'Red Tails' soars with entertainment but lacks meaning
The Tuskegee Airmen were a group of African-American fighter pilots who were trained despite the racism entrenched in the U.S. armed services at the time, were deployed in action, and achieved fame and many decorations for their skills against German pilots, which included engaging and shooting down Messerschmitt Me 262s, the first jet fighters. So successful were they at providing escort for American bombers that the white bomber pilots requested them – contradicting a "study" at the time that claimed "Negroes lack the intelligence to operate heavy machinery."
The story of the Tuskegee Airmen has been told before, in a 1995 HBO movie that stuck close to the facts and included much material about the training of the airmen in the racist South of the 1940s. That film represented the first time the fliers became widely known to the American public.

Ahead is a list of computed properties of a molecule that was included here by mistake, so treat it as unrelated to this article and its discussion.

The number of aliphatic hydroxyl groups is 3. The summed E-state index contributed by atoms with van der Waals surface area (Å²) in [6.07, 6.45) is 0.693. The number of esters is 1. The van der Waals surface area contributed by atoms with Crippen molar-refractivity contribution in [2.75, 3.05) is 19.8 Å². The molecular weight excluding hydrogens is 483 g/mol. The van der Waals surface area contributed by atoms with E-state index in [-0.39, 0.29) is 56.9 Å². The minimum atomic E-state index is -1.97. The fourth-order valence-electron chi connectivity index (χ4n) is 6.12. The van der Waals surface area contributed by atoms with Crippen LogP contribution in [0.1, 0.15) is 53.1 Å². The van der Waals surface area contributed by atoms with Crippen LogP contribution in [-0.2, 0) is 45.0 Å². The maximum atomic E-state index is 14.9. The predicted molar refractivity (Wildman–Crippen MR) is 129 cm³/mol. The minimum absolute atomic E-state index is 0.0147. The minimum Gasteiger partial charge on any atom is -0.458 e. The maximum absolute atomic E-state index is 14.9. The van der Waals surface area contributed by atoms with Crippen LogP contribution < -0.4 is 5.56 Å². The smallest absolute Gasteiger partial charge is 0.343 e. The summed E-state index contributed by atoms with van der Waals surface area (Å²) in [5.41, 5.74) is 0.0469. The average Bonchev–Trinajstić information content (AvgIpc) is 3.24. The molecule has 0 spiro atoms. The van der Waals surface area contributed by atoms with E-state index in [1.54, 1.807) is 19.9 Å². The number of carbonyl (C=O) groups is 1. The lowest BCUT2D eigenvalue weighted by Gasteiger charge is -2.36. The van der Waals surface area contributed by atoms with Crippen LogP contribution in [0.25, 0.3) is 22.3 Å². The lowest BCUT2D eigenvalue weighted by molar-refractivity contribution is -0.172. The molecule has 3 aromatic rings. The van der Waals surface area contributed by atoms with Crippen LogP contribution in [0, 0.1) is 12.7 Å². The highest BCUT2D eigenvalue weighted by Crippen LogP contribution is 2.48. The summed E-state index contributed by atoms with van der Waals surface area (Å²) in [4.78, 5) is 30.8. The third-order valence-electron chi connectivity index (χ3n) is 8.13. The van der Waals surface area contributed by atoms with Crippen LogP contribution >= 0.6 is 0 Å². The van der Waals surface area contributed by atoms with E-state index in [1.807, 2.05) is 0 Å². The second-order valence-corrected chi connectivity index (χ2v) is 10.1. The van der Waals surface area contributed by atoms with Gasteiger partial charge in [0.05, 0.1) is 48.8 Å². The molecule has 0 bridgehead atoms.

Now George Lucas has personally financed a big-budget mainstream action movie about the Airmen in the hope of reaching a larger audience. He has had Red Tails, directed by Anthony Hemingway, under development for 23 years, and credit is due for his perseverance. The emphasis here is on "action," and this is not so much a social or historical document as a war thriller. A great deal of the film is devoted to aerial dogfights, with POV shots of the pursuit of enemy fighters. The combat dialogue comes down to many close-ups of pilots in flight masks, barking brief words of command. The dramatic scenes on the ground in Europe don't have much substance, although there are effective scenes showing bureaucratic infighting at the top of the Air Corps' chain of command. Full review.